Spurned inventors and a chilling villain make for one of the most coherent, moving episodes of Whittaker’s tenure.
After the unmitigated disaster that was “Orphan 55,” I was almost ready to write off Chibnall-era Doctor Who as a lost cause that barely resembled the kind of tight, warm-hearted science fantasy the show could be in its best moments. Lucky, then, that “Nikola Tesla’s Night of Terror” comes along just in time to reaffirm to audiences that yes, this is still Doctor Who at its core, and in the right hands (i.e. with the right script) the current stewards in charge can create a thrilling, heartfelt hour of television — one that doesn’t just offer up a well-paced, whiz-bang adventure but provide a few relevant prods at contemporary issues.
Between “Rosa,” “The Witchfinders,” and “Tesla,” it seems Jodie Whittaker‘s turn at bat works most effectively in the show’s infamous ‘celebrity historical’ episodes — The Doctor and gang meet a famous figure throughout history and save their life (and their legacy) from some kind of nasty alien beastie. Maybe it’s the show’s renewed zeal for tying historical sins to present ones; maybe it’s Thirteen’s wide-eyed empathy and excitement (the one real character trait Whittaker’s been given time to flex in her time in the TARDIS); maybe it’s the go-get-em enthusiasm of Team TARDIS that lends itself well to digging into the feats of history’s most underappreciated names. Either way, when Whittaker’s TARDIS heads to the past to meet a famous face, that’s when the show’s major flaws (a sense of pace as overcrowded as the TARDIS console room) tend to dissipate most.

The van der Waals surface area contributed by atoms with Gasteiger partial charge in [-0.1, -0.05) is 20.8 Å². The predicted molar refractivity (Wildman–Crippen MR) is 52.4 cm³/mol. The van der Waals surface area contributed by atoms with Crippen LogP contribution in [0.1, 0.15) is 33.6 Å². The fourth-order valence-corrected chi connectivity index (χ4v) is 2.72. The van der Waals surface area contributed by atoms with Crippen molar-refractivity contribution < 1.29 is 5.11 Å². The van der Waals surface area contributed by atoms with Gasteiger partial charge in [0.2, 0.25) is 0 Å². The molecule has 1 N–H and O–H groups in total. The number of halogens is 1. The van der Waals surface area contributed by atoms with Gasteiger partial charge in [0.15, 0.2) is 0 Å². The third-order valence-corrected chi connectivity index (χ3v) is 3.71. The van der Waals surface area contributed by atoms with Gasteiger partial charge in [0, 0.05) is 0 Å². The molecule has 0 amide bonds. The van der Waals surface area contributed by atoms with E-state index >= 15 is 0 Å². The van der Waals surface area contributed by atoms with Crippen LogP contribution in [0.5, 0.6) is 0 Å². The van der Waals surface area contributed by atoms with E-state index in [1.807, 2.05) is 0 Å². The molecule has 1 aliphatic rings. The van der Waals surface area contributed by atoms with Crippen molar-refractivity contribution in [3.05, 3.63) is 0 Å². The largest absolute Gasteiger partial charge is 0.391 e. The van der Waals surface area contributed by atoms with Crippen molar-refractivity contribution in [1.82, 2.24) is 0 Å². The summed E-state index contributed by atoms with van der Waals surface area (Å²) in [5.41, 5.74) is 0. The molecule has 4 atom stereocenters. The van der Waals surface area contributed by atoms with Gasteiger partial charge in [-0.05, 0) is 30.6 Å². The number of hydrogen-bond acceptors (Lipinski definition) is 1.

Instead of the million obnoxious subplots that pervaded “Orphan 55”, “Tesla” keeps its focus firmly on the titular inventor (Goran Višnjić, whose turn on NBC’s criminally short-lived adventure series Timeless probably prepped him for this kind of historical romp), whose interception of radio signals from Mars gets the attention of some skittery, scorpion-like beasties called the Skithra. Luckily, the Doc (Whittaker), along with Graham (Bradley Walsh), Ryan (Tosin Cole) and Yaz (Mandip Gill), is on the case, with all the slapdash plans and motor-mouthed exposition that implies.
As history (and The Prestige) have taught us, Tesla is far more than the namesake of Elon Musk’s electric car marketed to (and driven by) exclusively rich douchebags — a contemporary of Thomas Edison, the Serbian-American inventor is the inventor of alternating current (AC), as well as a million other things like mechanical power generation, and some first furtive attempts at remote control. (The ep also tries to pin wi-fi on him, but let’s not throw Hedy Lamarr under the bus too quickly.) But of course, he struggled in his lifetime with controversy, skeptical investors, and — most notably — Edison’s deliberate campaign to discredit and steal his work.
But refreshingly, this episode manages to allow the TARDIS team to breathe and let Tesla, Edison and Tesla’s assistant Dorothy Skerritt (Haley McGee) take center stage. While Team TARDIS is largely relegated to the background save a few smart quips from our favorite pensioner Graham (“Oi, AC/DC!” he shouts to Tesla and Edison to stop one of their squabbles), the Doctor and our guest stars get distinctive focus, which helps the pace immensely.